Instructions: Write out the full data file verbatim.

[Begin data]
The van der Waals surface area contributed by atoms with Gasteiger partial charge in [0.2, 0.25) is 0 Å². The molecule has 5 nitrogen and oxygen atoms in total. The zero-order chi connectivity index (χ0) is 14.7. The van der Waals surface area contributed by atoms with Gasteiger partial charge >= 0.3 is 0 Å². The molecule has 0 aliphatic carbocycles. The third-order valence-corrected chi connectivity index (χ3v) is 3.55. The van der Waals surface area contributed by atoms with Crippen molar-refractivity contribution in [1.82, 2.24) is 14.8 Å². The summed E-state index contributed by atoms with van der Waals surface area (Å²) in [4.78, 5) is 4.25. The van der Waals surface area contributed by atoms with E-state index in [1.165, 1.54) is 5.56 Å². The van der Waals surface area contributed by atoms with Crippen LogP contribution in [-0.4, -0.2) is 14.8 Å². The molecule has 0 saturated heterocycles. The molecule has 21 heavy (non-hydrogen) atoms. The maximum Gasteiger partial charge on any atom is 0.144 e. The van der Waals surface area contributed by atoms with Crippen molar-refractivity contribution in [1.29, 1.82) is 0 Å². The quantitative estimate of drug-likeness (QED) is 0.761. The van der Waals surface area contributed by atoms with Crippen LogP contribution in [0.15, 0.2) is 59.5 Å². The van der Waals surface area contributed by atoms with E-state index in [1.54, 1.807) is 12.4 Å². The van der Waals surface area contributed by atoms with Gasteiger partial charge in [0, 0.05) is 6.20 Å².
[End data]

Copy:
The van der Waals surface area contributed by atoms with Gasteiger partial charge in [0.2, 0.25) is 0 Å². The molecule has 5 nitrogen and oxygen atoms in total. The zero-order chi connectivity index (χ0) is 14.7. The van der Waals surface area contributed by atoms with Gasteiger partial charge >= 0.3 is 0 Å². The molecule has 0 aliphatic carbocycles. The third-order valence-corrected chi connectivity index (χ3v) is 3.55. The van der Waals surface area contributed by atoms with Crippen molar-refractivity contribution in [1.82, 2.24) is 14.8 Å². The summed E-state index contributed by atoms with van der Waals surface area (Å²) in [4.78, 5) is 4.25. The van der Waals surface area contributed by atoms with E-state index in [1.165, 1.54) is 5.56 Å². The van der Waals surface area contributed by atoms with Crippen LogP contribution in [-0.4, -0.2) is 14.8 Å². The molecule has 0 saturated heterocycles. The molecule has 21 heavy (non-hydrogen) atoms. The maximum Gasteiger partial charge on any atom is 0.144 e. The van der Waals surface area contributed by atoms with Crippen molar-refractivity contribution in [1.29, 1.82) is 0 Å². The quantitative estimate of drug-likeness (QED) is 0.761. The van der Waals surface area contributed by atoms with Crippen LogP contribution in [0.15, 0.2) is 59.5 Å². The van der Waals surface area contributed by atoms with E-state index in [1.54, 1.807) is 12.4 Å². The van der Waals surface area contributed by atoms with Gasteiger partial charge in [0, 0.05) is 6.20 Å².